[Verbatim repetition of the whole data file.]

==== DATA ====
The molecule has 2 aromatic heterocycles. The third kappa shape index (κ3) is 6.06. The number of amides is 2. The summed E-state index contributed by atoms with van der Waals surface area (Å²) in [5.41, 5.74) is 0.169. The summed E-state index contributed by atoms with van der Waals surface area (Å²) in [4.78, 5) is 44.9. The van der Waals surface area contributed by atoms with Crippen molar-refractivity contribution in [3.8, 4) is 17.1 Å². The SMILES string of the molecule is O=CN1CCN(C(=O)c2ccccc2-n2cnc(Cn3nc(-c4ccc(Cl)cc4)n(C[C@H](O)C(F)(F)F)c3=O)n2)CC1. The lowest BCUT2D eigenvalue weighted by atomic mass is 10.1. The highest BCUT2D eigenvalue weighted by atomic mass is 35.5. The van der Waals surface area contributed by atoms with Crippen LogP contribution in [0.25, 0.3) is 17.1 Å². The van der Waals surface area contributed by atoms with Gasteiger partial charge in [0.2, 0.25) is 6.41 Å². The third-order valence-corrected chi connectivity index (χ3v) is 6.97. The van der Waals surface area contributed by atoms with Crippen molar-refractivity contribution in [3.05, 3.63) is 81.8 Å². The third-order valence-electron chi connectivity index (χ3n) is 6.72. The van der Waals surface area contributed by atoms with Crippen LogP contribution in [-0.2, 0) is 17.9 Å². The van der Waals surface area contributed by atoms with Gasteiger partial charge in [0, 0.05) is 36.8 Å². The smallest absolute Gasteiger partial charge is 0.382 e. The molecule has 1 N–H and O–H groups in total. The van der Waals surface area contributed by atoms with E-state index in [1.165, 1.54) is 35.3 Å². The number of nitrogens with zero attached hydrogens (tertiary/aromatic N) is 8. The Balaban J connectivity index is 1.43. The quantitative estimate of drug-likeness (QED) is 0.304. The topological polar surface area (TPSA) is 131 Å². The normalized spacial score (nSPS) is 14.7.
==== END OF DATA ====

The molecule has 2 aromatic heterocycles. The third kappa shape index (κ3) is 6.06. The number of amides is 2. The summed E-state index contributed by atoms with van der Waals surface area (Å²) in [5.41, 5.74) is 0.169. The summed E-state index contributed by atoms with van der Waals surface area (Å²) in [4.78, 5) is 44.9. The van der Waals surface area contributed by atoms with Crippen molar-refractivity contribution in [3.8, 4) is 17.1 Å². The SMILES string of the molecule is O=CN1CCN(C(=O)c2ccccc2-n2cnc(Cn3nc(-c4ccc(Cl)cc4)n(C[C@H](O)C(F)(F)F)c3=O)n2)CC1. The lowest BCUT2D eigenvalue weighted by atomic mass is 10.1. The highest BCUT2D eigenvalue weighted by atomic mass is 35.5. The van der Waals surface area contributed by atoms with Crippen LogP contribution in [0.25, 0.3) is 17.1 Å². The van der Waals surface area contributed by atoms with Gasteiger partial charge in [0.2, 0.25) is 6.41 Å². The third-order valence-corrected chi connectivity index (χ3v) is 6.97. The van der Waals surface area contributed by atoms with Crippen molar-refractivity contribution in [3.05, 3.63) is 81.8 Å². The third-order valence-electron chi connectivity index (χ3n) is 6.72. The van der Waals surface area contributed by atoms with Crippen LogP contribution in [-0.2, 0) is 17.9 Å². The van der Waals surface area contributed by atoms with Gasteiger partial charge in [0, 0.05) is 36.8 Å². The smallest absolute Gasteiger partial charge is 0.382 e. The molecule has 1 N–H and O–H groups in total. The van der Waals surface area contributed by atoms with E-state index in [1.165, 1.54) is 35.3 Å². The number of nitrogens with zero attached hydrogens (tertiary/aromatic N) is 8. The Balaban J connectivity index is 1.43. The quantitative estimate of drug-likeness (QED) is 0.304. The topological polar surface area (TPSA) is 131 Å². The normalized spacial score (nSPS) is 14.7.